Cathy Sun ‘22 United Nations Human Rights Council

Cathy Sun ‘22
United Nations Human Rights Council

Cathy Sun


Who? I’m a sophomore at Harvard, studying the intersections of politics, philosophy, and economics.
Where? I’m originally from Singapore, where I was born, but have also lived in Shenzhen, China and Irvine, California in the United States.
Why? Growing up immersed in different cultures has crucially shaped my growth and personal values, and I hope to continue learning about stories and perspectives beyond my corner of the world. Uniting diverse outlooks and hearing pluralistic perspectives are crucial to addressing issues of international importance, and I cannot wait to move global governance forward at WorldMUN by engaging with delegates from all walks of life.
Fun Fact (or Two)? I can’t dance to save my life, but that doesn’t stop me from trying. Also, I still know every lyric to Taylor Swift’s oldest songs—what can I say? They spoke deeply to my simple and sensitive middle-school heart.

Topic: War Reparations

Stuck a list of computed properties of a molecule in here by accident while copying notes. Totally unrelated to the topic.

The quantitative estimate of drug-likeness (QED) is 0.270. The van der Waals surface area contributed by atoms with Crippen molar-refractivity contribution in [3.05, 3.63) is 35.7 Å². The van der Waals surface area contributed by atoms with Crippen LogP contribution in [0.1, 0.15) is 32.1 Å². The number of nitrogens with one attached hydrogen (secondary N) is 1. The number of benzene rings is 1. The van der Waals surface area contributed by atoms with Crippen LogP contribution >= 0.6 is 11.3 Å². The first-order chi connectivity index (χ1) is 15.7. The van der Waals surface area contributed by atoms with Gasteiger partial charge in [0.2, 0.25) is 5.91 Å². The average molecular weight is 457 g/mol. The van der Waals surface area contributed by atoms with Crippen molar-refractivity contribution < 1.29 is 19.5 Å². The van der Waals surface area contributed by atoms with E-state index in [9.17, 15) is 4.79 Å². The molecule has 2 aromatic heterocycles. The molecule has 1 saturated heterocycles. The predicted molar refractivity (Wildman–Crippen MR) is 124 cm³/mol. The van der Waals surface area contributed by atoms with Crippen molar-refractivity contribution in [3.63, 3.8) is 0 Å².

The concept of war reparations is often highly contested between countries. Generally, war reparations are meant to compensate for the injury or damage inflicted by a war. In some post-conflict states, rule of law is often weak or non-existent and it is difficult to ensure justice for human rights violations. War reparations can potentially serve as a mode of transitional justice. In this committee, we will be working together to create an international code for war reparations. This will be a challenging task and will involve a definition of the kind of violations that should be subject to reparations. We will raise and discuss questions such as: what constitutes a reparation -- is there a distinction between monetary and non-monetary reparations? How do you even begin to quantify trauma and loss? Should evidentiary conditions be mandated in order to demand reparation? How feasible is such a request? Who has the authority to mandate reparations and what if they do not acknowledge the need for such war reparations? If reparations are determined to be owed, how should they be distributed? How can countries make reparations gender-sensitive? These are all questions that our committee will try to engage with in the broader discussion of what a war reparations should look like and how it should be carried out.